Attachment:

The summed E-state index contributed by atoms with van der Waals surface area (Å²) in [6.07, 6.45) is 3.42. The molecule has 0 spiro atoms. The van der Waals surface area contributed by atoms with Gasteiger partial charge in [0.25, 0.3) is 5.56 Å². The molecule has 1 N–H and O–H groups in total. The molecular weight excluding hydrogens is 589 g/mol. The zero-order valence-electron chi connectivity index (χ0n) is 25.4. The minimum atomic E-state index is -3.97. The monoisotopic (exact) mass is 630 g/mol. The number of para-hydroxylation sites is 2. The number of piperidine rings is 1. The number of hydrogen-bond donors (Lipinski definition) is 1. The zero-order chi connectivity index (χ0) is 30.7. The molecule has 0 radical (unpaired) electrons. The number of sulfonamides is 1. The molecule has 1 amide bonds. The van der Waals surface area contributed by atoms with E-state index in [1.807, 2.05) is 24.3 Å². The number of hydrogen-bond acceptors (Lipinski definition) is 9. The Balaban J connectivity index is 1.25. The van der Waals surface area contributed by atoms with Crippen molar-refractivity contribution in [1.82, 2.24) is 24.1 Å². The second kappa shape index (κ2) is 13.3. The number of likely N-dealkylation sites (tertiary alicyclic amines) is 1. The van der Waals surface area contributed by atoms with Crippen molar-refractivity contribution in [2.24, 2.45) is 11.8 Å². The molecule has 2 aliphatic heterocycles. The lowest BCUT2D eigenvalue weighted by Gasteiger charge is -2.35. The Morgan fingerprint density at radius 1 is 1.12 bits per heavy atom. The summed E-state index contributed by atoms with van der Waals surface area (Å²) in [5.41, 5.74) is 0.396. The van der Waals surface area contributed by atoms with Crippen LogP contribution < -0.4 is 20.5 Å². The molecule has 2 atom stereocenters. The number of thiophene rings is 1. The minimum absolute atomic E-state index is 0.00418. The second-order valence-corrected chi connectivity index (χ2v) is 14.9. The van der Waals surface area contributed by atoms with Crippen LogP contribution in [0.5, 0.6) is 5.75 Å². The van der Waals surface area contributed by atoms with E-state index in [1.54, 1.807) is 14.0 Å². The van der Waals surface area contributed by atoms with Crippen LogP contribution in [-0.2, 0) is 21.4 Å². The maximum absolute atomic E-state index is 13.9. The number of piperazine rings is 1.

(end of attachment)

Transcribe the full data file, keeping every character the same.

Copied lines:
The summed E-state index contributed by atoms with van der Waals surface area (Å²) in [6.07, 6.45) is 3.42. The molecule has 0 spiro atoms. The van der Waals surface area contributed by atoms with Gasteiger partial charge in [0.25, 0.3) is 5.56 Å². The molecule has 1 N–H and O–H groups in total. The molecular weight excluding hydrogens is 589 g/mol. The zero-order valence-electron chi connectivity index (χ0n) is 25.4. The minimum atomic E-state index is -3.97. The monoisotopic (exact) mass is 630 g/mol. The number of para-hydroxylation sites is 2. The number of piperidine rings is 1. The number of hydrogen-bond donors (Lipinski definition) is 1. The zero-order chi connectivity index (χ0) is 30.7. The molecule has 0 radical (unpaired) electrons. The number of sulfonamides is 1. The molecule has 1 amide bonds. The van der Waals surface area contributed by atoms with E-state index in [1.807, 2.05) is 24.3 Å². The number of hydrogen-bond acceptors (Lipinski definition) is 9. The Balaban J connectivity index is 1.25. The van der Waals surface area contributed by atoms with Crippen molar-refractivity contribution in [1.82, 2.24) is 24.1 Å². The second kappa shape index (κ2) is 13.3. The number of likely N-dealkylation sites (tertiary alicyclic amines) is 1. The van der Waals surface area contributed by atoms with Crippen molar-refractivity contribution in [2.24, 2.45) is 11.8 Å². The molecule has 2 aliphatic heterocycles. The lowest BCUT2D eigenvalue weighted by Gasteiger charge is -2.35. The Morgan fingerprint density at radius 1 is 1.12 bits per heavy atom. The summed E-state index contributed by atoms with van der Waals surface area (Å²) in [5.41, 5.74) is 0.396. The van der Waals surface area contributed by atoms with Crippen LogP contribution < -0.4 is 20.5 Å². The molecule has 2 atom stereocenters. The number of thiophene rings is 1. The minimum absolute atomic E-state index is 0.00418. The second-order valence-corrected chi connectivity index (χ2v) is 14.9. The van der Waals surface area contributed by atoms with Crippen LogP contribution in [0.5, 0.6) is 5.75 Å². The van der Waals surface area contributed by atoms with E-state index in [1.54, 1.807) is 14.0 Å². The van der Waals surface area contributed by atoms with Crippen LogP contribution in [-0.2, 0) is 21.4 Å². The maximum absolute atomic E-state index is 13.9. The number of piperazine rings is 1.